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India vs Australia 1st Test: India in control as Australia reduced to 104/4

With 219 runs required on a fifth day track, it will be an onerous job for the Australian batsmen

Press Trust of India  |  Adelaide 

India vs Australia
Photo: BCCI Twitter

Indian bowlers once again exposed the chinks in jittery Australian batting line-up leaving the hosts tottering at 104 for 4 in pursuit of a tough target of 323 on the fourth day of the first Test on Sunday.

With 219 runs required on a fifth day track, it will be an onerous job for the Australian batsmen, who have been struggling against a consistent Indian attack with their ultra defensive approach.

Ravichandran Ashwin (2/44 in 19 overs) and (2/15 in 9 overs) were impressive during the final session as lost three wickets in Marcus Harris (26), Usman Khawaja (8) and Peter Handscomb (14).

At end of play, Shaun Marsh was unbeaten on 31 runs (92 balls) while Travis Head was batting on 11 not out (37 balls).

After tea, had an early reprieve in the 13th over when failed to latch onto a tough chance at first slip from opener Marcus Harris (26), then on 14 not out, off (2/15).

The pacer put up an improved performance as he managed to etch out Harris' wicket in the 17th over, caught behind.

The big blow to Australia's dim hopes of winning this Test came when the dogged Usman Khawaja (8) was caught in the deep off Ashwin as he tried to clear mid-off.

The mistimed skier was caught by Rohit Sharma, who judged well and dived in-front to take the catch.

Peter Handscomb (14) and Marsh then added 24 runs for fourth wicket in 13.2 overs. The former had a 'life' when KL Rahul didn't latch onto a tough chance at short leg off Ashwin in the 34th over.

Three overs later the breakthrough did come when Handscomb hit Shami straight to midwicket and Pujara completed an easy catch.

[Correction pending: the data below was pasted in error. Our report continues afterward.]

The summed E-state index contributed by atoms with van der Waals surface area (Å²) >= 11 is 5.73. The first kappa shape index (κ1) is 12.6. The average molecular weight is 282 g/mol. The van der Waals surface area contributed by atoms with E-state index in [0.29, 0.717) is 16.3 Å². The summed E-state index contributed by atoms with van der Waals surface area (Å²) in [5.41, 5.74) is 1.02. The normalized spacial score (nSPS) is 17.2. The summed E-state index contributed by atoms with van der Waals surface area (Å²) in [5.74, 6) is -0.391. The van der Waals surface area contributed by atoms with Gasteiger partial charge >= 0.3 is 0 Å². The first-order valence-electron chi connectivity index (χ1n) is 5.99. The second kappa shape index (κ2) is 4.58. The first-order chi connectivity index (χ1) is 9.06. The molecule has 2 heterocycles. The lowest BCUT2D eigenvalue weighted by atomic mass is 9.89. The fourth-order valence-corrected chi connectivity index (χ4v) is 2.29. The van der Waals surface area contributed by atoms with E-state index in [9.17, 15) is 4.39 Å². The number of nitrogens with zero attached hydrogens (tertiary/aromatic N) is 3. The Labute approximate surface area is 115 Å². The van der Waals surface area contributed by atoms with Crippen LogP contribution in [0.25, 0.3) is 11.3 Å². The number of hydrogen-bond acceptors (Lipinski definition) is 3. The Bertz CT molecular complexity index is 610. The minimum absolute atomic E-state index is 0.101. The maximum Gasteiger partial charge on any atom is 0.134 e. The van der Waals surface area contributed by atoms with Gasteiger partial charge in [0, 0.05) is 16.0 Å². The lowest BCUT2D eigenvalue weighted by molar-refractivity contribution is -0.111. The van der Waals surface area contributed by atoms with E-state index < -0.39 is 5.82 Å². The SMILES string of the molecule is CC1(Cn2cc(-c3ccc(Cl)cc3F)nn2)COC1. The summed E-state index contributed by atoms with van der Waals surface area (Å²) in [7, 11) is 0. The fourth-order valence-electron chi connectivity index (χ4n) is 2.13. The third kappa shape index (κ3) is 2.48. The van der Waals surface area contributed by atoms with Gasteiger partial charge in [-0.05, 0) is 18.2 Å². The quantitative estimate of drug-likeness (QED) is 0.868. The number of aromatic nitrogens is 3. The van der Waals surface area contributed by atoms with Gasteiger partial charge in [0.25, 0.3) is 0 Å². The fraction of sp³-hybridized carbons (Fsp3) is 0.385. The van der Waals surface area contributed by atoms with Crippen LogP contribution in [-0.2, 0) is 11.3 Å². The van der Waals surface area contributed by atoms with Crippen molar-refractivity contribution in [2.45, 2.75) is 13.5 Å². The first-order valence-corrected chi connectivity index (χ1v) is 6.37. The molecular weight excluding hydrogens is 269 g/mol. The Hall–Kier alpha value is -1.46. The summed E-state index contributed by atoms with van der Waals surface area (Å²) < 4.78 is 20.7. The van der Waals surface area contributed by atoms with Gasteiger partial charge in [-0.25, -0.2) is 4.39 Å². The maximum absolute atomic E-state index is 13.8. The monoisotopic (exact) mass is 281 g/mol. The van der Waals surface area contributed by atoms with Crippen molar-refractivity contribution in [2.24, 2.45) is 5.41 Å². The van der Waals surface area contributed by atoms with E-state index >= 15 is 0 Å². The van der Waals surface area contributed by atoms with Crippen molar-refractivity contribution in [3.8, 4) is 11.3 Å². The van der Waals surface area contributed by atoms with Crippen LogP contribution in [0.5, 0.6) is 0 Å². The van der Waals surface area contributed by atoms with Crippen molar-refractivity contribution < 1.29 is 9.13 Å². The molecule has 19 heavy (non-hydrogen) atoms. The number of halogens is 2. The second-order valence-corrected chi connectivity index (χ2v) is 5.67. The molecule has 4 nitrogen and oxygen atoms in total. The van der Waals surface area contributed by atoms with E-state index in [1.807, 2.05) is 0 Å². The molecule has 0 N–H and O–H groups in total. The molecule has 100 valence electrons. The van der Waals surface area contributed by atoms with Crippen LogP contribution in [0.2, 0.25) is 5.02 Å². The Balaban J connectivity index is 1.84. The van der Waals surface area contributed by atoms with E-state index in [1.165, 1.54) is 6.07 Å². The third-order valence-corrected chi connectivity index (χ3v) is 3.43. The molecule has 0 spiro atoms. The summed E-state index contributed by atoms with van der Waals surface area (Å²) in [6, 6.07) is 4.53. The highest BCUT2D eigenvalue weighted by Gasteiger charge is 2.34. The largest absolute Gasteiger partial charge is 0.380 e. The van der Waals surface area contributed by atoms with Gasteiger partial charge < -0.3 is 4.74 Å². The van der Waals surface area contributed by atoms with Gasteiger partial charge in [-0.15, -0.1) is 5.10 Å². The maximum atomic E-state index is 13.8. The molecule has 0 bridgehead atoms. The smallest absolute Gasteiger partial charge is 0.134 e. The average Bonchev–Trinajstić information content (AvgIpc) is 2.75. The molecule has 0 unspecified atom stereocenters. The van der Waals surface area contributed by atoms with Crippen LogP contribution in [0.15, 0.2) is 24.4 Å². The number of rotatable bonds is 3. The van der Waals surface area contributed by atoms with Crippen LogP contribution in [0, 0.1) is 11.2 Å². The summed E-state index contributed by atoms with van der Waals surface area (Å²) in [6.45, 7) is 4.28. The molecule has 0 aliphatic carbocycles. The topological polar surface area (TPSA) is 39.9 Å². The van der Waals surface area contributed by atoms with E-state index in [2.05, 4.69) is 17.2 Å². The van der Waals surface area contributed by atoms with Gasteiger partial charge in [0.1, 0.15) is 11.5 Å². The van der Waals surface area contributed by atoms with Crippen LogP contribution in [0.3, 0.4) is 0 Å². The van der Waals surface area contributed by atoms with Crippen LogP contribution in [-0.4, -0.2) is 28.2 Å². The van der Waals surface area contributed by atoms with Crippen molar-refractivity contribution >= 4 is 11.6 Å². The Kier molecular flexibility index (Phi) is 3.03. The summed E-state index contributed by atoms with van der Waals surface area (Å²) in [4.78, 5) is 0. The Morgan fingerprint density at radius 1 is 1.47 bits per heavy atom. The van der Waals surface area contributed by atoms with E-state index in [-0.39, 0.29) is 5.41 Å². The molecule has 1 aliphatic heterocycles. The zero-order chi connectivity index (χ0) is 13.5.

This was after India lost five wickets for 25 runs in the post lunch session to set a 323-run target The visitors were bowled out for 307 (106.5 overs) in their second innings thanks largely to some atrocious shot selection from the lower-middle order.

At tea, reached 28-1 (12 overs). (11), survived a loud lbw appeal on zero off Ishant Sharma (0-14) on only the second ball of this innings. He went for DRS review and the decision was turned because it was a no ball.

Ashwin though nabbed him before tea, as the ball seemed to have brushed his gloves before looping up for keeper Rishabh Pant to claim an easy catch. Replays showed that Finch had made a mistake not going for the DRS review as there was nothing on snickometer or hotspot.

Earlier, India only added 47 runs for their last five wickets after resumption of play post lunch.

Rishabh Pant (28) continued attacking Nathan Lyon (6-122) but didn't last long as a wild swing found the fielder at deep cover.

It started the Indian slide. Ashwin (5) and Ajinkya Rahane (70) played uncharacteristic strokes, indicating that a declaration was forthcoming. But India never got to that point.

Ashwin was caught pulling in the deep off Mitchell Starc (3-40) while Rahane was out caught reverse sweeping. (0) was out caught first ball, wildly swinging at Lyon.

Ishant Sharma (0) was last out as India were bowled out in just 11.5 overs after lunch. Their last seven wickets cost only 73 runs.

Starting from overnight 151 for 3, India made good progress through the first session as Pujara and Rahane ground down the Australian attack with an 87-run partnership for the fourth wicket.

Pujara started on a positive note with successive fours early in the day's play. India's main threat came from Nathan Lyon (3-92), who was using the rough on the pitch to trouble the batsmen.

Rahane survived an appeal for a catch in the 74th over via DRS when replays showed that the bat was nowhere near the ball.

India's 200 had came up in the 77th over while their 50-partnership came off 103 balls. Pujara reached his 20th Test half-century off 140 balls.

The duo continued to grind down the Australian bowling as their pacers' body language started looking tiresome. Mitchell Starc (1-34) took the second new ball as soon as it became available but was wayward at best.

Australia finally got a breakthrough with Pujara out caught at short leg, off Lyon in the 88th over as the ball looped up.

He walked off to a standing ovation from the Sunday crowd, having faced 450 balls in this match, the second-most for an Indian batsman in a Test on Australian soil after (525 at Sydney, 2004).

(1) came to the crease thereafter, but left quickly, caught at silly point smartly by Peter Handscomb as Lyon picked up his third wicket.

Young Pant though decided to attack and took India past 250 before lunch. At the other end, Rahane had opened up to play pull strokes off the pacers against the new ball and reached his 16th Test half-century off 111 balls.

First Published: Sun, December 09 2018. 13:55 IST